Most people have never heard of undescended testes, also called cryptorchidism. But, the condition is more common than most people think. So what exactly are undescended testicles, and why does it occur? Keep reading to learn more.
What Are Undescended Testes?
The condition where testes are not in the scrotum (the sac outside the body) is known as cryptorchidism. In most instances, both testicles start life in the abdomen and then descend into the scrotum. However, sometimes one or both of the testicles fail to make this journey which can cause fertility issues and a host of other potential symptoms/complications.
Usually diagnosed at birth, undescended testes can occasionally develop later in childhood. In some cases, the testicles may descend spontaneously, but in most cases requiring surgical intervention to correct the problem.
Although doctors can often correct cryptorchidism with surgery, there is a risk that the condition may recur. In addition, an increased risk of testicular cancer has a link to cryptorchidism. For these reasons, it is crucial to monitor boys with cryptorchidism closely.
Doctors often recommend surgery if the testicles have not descended by age 13. However, in some cases, surgery may be delayed until adulthood.
What Causes Undescended Testes?
While the exact cause of undescended testes is unknown, it seems to relate to abnormal development of the testicles and surrounding tissues in the womb. In most cases, only one testicle is affected. However, in some cases, both testicles may be affected.
It could be due to genetic and environmental factors. Testosterone plays an important role in the development of the reproductive system, and studies have shown that exposure to high levels of testosterone in utero can lead to undescended testes. In addition, certain genetic conditions, such as Klinefelter syndrome, have been linked to an increased risk of cryptorchidism.
Sleeping baby boy | Image Source: iStock
What Are the Symptoms of UDT in Children and Adults?
Many symptoms may be associated with undescended testicles. Sometimes, the affected testicle can be felt in the inguinal canal. It’s the passageway between the abdomen and the scrotum.
In other cases, the testicle may be located higher up in the abdomen and unable to be felt. In either case, there may be no obvious visible signs of cryptorchidism. However, if both testicles are affected, the scrotum will appear empty. Other potential symptoms include pain or tenderness in the groin area and abnormal puberty development.
Undescended testes can occur on one or both sides. And the affected testicle may be partially or wholly undescended. Symptoms of undescended testes also include:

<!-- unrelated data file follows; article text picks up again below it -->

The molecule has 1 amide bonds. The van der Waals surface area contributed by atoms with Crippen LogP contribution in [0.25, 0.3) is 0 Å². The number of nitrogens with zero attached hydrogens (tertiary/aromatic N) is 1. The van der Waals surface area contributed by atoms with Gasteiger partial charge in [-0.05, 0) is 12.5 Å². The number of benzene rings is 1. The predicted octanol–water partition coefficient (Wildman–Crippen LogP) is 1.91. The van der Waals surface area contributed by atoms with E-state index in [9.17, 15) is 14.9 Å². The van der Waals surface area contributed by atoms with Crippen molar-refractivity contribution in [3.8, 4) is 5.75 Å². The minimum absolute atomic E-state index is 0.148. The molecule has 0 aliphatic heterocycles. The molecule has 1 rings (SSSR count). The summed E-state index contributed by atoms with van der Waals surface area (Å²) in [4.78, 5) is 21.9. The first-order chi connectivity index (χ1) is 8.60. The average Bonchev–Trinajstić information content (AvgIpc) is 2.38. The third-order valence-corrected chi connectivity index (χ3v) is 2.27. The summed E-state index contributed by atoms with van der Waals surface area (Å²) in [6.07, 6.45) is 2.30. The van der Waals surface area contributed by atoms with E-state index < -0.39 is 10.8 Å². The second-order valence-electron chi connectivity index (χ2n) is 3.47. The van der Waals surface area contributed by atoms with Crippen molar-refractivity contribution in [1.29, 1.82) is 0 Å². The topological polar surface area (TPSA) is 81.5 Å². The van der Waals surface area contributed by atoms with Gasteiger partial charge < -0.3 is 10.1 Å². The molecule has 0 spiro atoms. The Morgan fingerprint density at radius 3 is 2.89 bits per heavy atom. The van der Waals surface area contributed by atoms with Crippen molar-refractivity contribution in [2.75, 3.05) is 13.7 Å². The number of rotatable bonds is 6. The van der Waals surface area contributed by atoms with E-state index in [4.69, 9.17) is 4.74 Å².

Painless Enlargement of the Abdomen
One symptom of undescended testes is a painless enlargement of the abdomen. It results from the accumulation of fluid in the abdomen, which can increase pressure on the surrounding organs.
An inguinal hernia occurs when the testicles haven’t descended into the scrotum and remain in the abdomen. Inguinal hernias can cause a bulge in the groin area and may be painful when your child stands or coughs.
One of its symptoms in children is difficulty urinating. It’s because the urethra is in front of the testicle. The tube carries urine from the bladder out of the body.
The scrotum is the proper location of the testicle. With that, urine can flow freely. However, when the testicle is undescended, it can block the urethra and cause difficulty urinating.
One symptom of undescended testes in adults is difficulty ejaculating. The testes cannot descend into the scrotum, which is its normal location. As a result, the testes cannot produce enough semen. In addition, the testicles may have an abnormal position, which can interfere with sexual function.
Change in the Position of the Penis
The penis may be angled downward, to the side, or positioned higher up on the abdomen than usual. In some cases, the testicles may also be small and firm. If you experience any of these changes, you must see a doctor as soon as possible.
While undescended testes are usually not a cause for concern, they can occasionally lead to fertility problems or an increased risk of testicular cancer.
How to Check for Undescended Testicle?